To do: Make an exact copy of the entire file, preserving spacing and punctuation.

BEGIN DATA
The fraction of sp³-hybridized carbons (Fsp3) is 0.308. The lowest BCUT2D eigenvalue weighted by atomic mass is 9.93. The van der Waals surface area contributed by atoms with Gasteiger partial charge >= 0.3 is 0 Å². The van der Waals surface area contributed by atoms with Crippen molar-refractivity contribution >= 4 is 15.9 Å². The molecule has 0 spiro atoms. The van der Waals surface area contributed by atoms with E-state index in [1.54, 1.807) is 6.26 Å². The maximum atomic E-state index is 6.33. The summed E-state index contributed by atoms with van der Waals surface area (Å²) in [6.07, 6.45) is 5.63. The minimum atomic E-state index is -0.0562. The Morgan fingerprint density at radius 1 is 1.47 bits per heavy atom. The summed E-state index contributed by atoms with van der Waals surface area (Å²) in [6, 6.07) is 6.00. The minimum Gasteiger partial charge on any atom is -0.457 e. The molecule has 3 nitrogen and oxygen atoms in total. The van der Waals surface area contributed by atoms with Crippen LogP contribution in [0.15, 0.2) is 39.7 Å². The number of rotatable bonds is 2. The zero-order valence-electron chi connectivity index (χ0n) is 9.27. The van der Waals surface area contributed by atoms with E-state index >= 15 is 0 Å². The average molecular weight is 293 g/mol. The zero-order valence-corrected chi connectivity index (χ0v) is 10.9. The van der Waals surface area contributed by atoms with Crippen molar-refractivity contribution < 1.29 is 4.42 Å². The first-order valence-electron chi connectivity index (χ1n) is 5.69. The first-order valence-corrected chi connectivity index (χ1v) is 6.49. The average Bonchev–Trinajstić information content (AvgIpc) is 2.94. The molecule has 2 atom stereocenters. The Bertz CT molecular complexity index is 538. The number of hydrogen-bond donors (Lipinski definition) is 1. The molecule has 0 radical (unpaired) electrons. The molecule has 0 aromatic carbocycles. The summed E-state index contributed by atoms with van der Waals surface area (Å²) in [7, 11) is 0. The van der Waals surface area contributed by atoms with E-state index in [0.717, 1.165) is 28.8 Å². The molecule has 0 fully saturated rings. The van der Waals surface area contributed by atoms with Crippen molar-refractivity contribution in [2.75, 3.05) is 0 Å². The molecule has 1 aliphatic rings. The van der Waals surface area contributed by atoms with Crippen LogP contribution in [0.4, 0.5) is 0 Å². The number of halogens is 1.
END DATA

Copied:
The fraction of sp³-hybridized carbons (Fsp3) is 0.308. The lowest BCUT2D eigenvalue weighted by atomic mass is 9.93. The van der Waals surface area contributed by atoms with Gasteiger partial charge >= 0.3 is 0 Å². The van der Waals surface area contributed by atoms with Crippen molar-refractivity contribution >= 4 is 15.9 Å². The molecule has 0 spiro atoms. The van der Waals surface area contributed by atoms with E-state index in [1.54, 1.807) is 6.26 Å². The maximum atomic E-state index is 6.33. The summed E-state index contributed by atoms with van der Waals surface area (Å²) in [6.07, 6.45) is 5.63. The minimum atomic E-state index is -0.0562. The Morgan fingerprint density at radius 1 is 1.47 bits per heavy atom. The summed E-state index contributed by atoms with van der Waals surface area (Å²) in [6, 6.07) is 6.00. The minimum Gasteiger partial charge on any atom is -0.457 e. The molecule has 3 nitrogen and oxygen atoms in total. The van der Waals surface area contributed by atoms with Crippen LogP contribution in [0.15, 0.2) is 39.7 Å². The number of rotatable bonds is 2. The zero-order valence-electron chi connectivity index (χ0n) is 9.27. The van der Waals surface area contributed by atoms with E-state index >= 15 is 0 Å². The average molecular weight is 293 g/mol. The zero-order valence-corrected chi connectivity index (χ0v) is 10.9. The van der Waals surface area contributed by atoms with Crippen molar-refractivity contribution < 1.29 is 4.42 Å². The first-order valence-electron chi connectivity index (χ1n) is 5.69. The first-order valence-corrected chi connectivity index (χ1v) is 6.49. The average Bonchev–Trinajstić information content (AvgIpc) is 2.94. The molecule has 2 atom stereocenters. The Bertz CT molecular complexity index is 538. The number of hydrogen-bond donors (Lipinski definition) is 1. The molecule has 0 radical (unpaired) electrons. The molecule has 0 aromatic carbocycles. The summed E-state index contributed by atoms with van der Waals surface area (Å²) in [7, 11) is 0. The van der Waals surface area contributed by atoms with E-state index in [0.717, 1.165) is 28.8 Å². The molecule has 0 fully saturated rings. The van der Waals surface area contributed by atoms with Crippen molar-refractivity contribution in [2.75, 3.05) is 0 Å². The molecule has 1 aliphatic rings. The van der Waals surface area contributed by atoms with Crippen LogP contribution in [0.4, 0.5) is 0 Å². The number of halogens is 1.